Software applications


Jacques Guy's glottochronologic application (MSDOS) 173915 bytes.

Jacques Guy's CHANCE (MSDOS), "[a] program for simulating the incidence of chance resemblances on language comparison".


Sources for fonts of interest to linguists:
	Bonneville Electronics
	+1 801 776 5972

	Ecological Linguistics
	P.O. Box 15156
	Washington, DC 20003
	United States
	(202) 546-5862

	Linguist's Software
	P.O. Box 580
	Edmonds, WA 98020-0580
	United States
	(425) 775-1130
	(425) 771-5911 FAX
	   Linguist's Software offers fonts covering over 630 human languages.
   Chuck Coker <CJCoker@CSUPomona.Edu>
   Indigenous Languages Project
   P.O. Box 2931
   San Bernardino, CA 92406-2931
   United States
   (909) 882-2099
is a fontsmith with an inclination and aptitude to develop fonts for indigenous languages at low cost.

Net resources

Covington and Rosenfelder productively maintain the useful sci.lang FAQ.

The Human Languages Page of Tyler Jones.

The CTI Centre for Textual Studies of Oxford University's Resource Guide is a good introduction to mechanical textual analysis.

The Yamada Language Center has information about Cree, Cherokee, Burmese, Lakota, ...

Jim Jewett keeps a good page of language resources.

For information on the Moby lexicon, "finger".

Particular topics


Jacques Guy has made a couple of DOS applications available publicly. The theory supporting them appears in "An Algorithm for Reconstructing Language Families ...", available here as just over 100kB of zipped binary which dilates to thirty-three pages of PostScript. I believe Dr. Guy would also make this available as a Word for Windows source, were interest sufficient. Dr. Guy published "Glottochronology without cognate recognition" in the 1981 volume of Pacific Linguistics (Canberra); I have yet to put my hands on this, though.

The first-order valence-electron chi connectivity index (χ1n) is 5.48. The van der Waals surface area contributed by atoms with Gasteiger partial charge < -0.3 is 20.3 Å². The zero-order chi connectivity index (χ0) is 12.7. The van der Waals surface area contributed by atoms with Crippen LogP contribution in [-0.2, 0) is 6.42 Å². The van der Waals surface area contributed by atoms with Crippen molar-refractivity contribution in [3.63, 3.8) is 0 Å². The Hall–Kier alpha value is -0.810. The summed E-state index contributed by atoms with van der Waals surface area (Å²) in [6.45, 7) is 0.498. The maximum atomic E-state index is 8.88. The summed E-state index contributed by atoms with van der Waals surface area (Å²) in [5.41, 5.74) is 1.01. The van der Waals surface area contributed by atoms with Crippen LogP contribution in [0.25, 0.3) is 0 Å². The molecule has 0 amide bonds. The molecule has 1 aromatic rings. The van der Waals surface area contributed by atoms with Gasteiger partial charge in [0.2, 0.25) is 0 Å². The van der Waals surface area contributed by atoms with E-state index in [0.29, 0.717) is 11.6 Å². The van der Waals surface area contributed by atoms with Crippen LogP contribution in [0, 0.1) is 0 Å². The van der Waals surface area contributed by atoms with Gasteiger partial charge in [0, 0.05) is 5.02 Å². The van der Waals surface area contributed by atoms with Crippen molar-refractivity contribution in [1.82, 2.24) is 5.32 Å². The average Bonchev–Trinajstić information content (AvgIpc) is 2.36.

I posted a notice of Myers-Scotton's book on code-switching to and sci.{anthropology,lang}. Related works include S. Poplack's 1980 articles in volume 18 of Linguistics, pages 581-618, and Francois Grosjean's Life with Two Languages: An Introduction to Bilingualism.


I've studied the Saami of northern Fennoscandia a bit. At some point, I'll make available here reviews of (I'm scrambling madly in search of an acceptable HTML style for bibliographic reference)
Robert Paine
Herds of the Tundra: A Portrait of Saami Reindeer Pastoralism
Smithsonian Institution Press, Washington, DC
242 pages, $59
and also Hugh Beach's 1994 book, among others.

Socio-cultural anthropology

High latitude

I have a particular interest in polar studies. For fun, read the The New South Polar Times.

Net culture

The culture of the Net


Norden, or northern Fennoscandia



Stephanie Folse's history of gypsies.

Sheila Salo [] ably represents the Journal of the Gypsy Lore Society on the Internet. She recommends that one

very accessible history, which tries to take into account recent scholarly work, is Angus Fraser's The Gypsies, 1992 (2nd ed., 1995).

For the US, see the comprehensive annotated bibliography, Gypsies and Travelers in North America (1994).


Also, I'm planning to make available some time soon a review of Lieber's More Than a Living: Fishing and the Social Order on a Polynesian Atoll.

Cameron Laird's index to anthropologic resources/